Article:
Friday, November 20, 2015

You never call, you never write...Bowie is back. Again.

So, nothing in ten years, and then, in the space of three, two new albums come along. Welcome, then, to the bonkers, enigmatic world of David Bowie, the changeling, cultural icon, artistic innovator, and many other things The Guardian will no doubt pour over at length in the weeks to come before Blackstar, the second of the two new - yes, I've used that word - albums is released.

The last one, The Next Day, was recorded with such stealth that even when Bowie was photographed outside New York's The Magic Shop studio, no one twigged that he was actually working on the record inside. This time, though, we've had fair warning. Three weeks ago came confirmation from Camp Dame that the album Blackstar would be released on January 8, Bowie's 69th birthday, copying the stupendously surprising appearance on the same day in 2013 of Where Are We Now?, the haunting prelude to The Next Day's eventual release that March.

Last night, Bowie released a ten-minute video single for Blackstar's title tracksetting in train an outbreak of chin-stroking and head-scratching at both the song and the video's meaning, which appears to be one of death and decay.

Where Are We Now? did much the same, especially as it was the first, proper, new Bowie material after a decade of musical silence, and its mournful, reflective mood immediately became interpreted as some form of denuement. As we now know, the album that followed represented anything but - a vibrant, reinvigorated Bowie with plenty to say.

Blackstar's meaning is yet to be revealed, leaving us all open to speculation. Personally, I doubt there's a particularly profound meaning to it all, and that Bowie is just messing with us. But the single - an edited version of which is being used for the Sky series The Last Panthers – will certainly instigate more bafflement, and confirm earlier media speculation that "Blackstar may be [Bowie's] oddest work yet".

Photograph: Johan Renck

But, first, let's get Johan Renck's Blackstar video out of the way: a gaunt Bowie, appearing first as a blind man, with facial bandages and David Lynch hair, a women with some sort of animal's tail, a seemingly permanently eclipsed sun, screaming scarecrows, a couple of half-naked young men with jerking bodies, and then a healthier, sighted Bowie, frugging to the song's funky mid-section in a manner similar to his Dancing In The Street dad-dancing horror with Mick Jagger.

Ending with Bowie holding up a battered book, the Blackstar motif on its cover (not exactly a design stretch - ★ ), it could all be about the Day of Judgement. Or it may have not been a promo at all, but the downloaded dream of someone who'd overdone the cheese during a particularly vigorous fondue evening.

Listening, however, to Blackstar, sans the visual madness, the real Bowie comes through. Sectioned into three parts, with the first and the third comprised of a Gregorian-like ambience, and an eliptical refrain (the Kings Of Leon's lyrical stock in trade) laid over an abrubt electronic drum pattern of the kind Bowie flirted with on the Earthling album. Out of and into these seemingly disjointed sections, the mood changes, like full daylight in between the dawn and twilight, melodically warming up with flourishes of saxophone, synths and jazz-funk experimentation.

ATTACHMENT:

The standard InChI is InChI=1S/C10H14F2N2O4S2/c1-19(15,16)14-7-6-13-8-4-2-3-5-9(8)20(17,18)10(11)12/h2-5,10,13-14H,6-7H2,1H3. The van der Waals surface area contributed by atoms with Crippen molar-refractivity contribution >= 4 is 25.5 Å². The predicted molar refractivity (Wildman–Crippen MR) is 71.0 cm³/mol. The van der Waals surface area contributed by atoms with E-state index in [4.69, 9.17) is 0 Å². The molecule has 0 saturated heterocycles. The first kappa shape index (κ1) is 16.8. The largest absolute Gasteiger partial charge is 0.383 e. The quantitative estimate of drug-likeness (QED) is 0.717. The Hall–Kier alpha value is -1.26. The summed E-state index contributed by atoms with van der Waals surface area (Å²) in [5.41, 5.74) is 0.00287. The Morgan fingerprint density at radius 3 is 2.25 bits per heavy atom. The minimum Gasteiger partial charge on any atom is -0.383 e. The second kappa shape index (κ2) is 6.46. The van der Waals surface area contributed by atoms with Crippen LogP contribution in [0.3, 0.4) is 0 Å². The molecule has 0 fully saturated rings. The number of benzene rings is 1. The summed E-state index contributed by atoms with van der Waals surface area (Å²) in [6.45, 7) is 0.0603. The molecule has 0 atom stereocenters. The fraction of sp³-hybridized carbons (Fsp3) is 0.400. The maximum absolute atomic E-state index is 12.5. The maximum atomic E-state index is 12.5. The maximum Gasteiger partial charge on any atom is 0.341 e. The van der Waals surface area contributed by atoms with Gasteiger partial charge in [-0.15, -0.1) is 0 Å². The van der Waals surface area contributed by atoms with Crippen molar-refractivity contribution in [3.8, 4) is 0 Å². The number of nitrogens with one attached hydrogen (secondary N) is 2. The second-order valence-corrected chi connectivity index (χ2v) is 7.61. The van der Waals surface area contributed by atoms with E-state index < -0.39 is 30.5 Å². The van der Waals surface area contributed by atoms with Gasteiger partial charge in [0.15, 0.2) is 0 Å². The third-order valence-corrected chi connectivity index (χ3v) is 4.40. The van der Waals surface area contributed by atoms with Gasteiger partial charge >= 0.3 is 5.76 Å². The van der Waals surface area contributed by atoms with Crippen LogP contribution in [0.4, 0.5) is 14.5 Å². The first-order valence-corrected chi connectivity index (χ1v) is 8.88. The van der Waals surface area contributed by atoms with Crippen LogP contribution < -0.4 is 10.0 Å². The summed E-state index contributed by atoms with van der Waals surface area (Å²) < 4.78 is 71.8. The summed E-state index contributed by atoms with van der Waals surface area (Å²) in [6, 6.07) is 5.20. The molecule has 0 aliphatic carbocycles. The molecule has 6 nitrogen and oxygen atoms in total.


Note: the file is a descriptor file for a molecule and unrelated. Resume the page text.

In a way, it is essential Bowie, but whereas in the past the topography of his styles has varied over entire albums, or even entire eras of albums, Blackstar skillfully compresses this variety into one long song. In principle that sounds like an unworkable mess, but truly it isn't. Nor, does this melange of tempo and tone mean that Bowie has gone prog (he always was, in any case, but his version of the theatrical and avant garde has traditionally been accepted as higher art). 

It does, however, provide a fascinating taster for what the album Blackstar will bring in January. Producer Tony Visconti has already suggested that it will be far less conventional than The Next Day (adding how that had been intended to be "something new, but something old kept creeping in").

This bodes well for fans uncomfortable with - or just wary of - Bowie the pop star, hoping for a return or at least a reflection of the experiemental nature of the Berling trilogy, Low, Heroes and Lodger. More importantly, it demonstrates that Bowie is not only back, but as determined as ever to confound audiences, something he's done at every turn.

I'm constantly asked what it is that fascinates me about David Bowie, and - I promise - this blog's title isn't any sign of obsession (it was simply a throwaway comment that stuck in my head). Surprisingly, singalong hits and a canon of memorable pop-rock aren't my the primary focus.

What intrigues and excites me about Bowie's near-50 year recording career is that at every turn he has dared to be different every time, risking change for the sake of it. Few - if any - artists of his peer and age groups have been so varied and experimental, encompassing styles as diverse as vaudeville theatre, space rock, drum'n'bass, funk, metal, jazz...

In fact, is there any style he hasn't tried? On January 8, we will find out what else he has up his sleeve.

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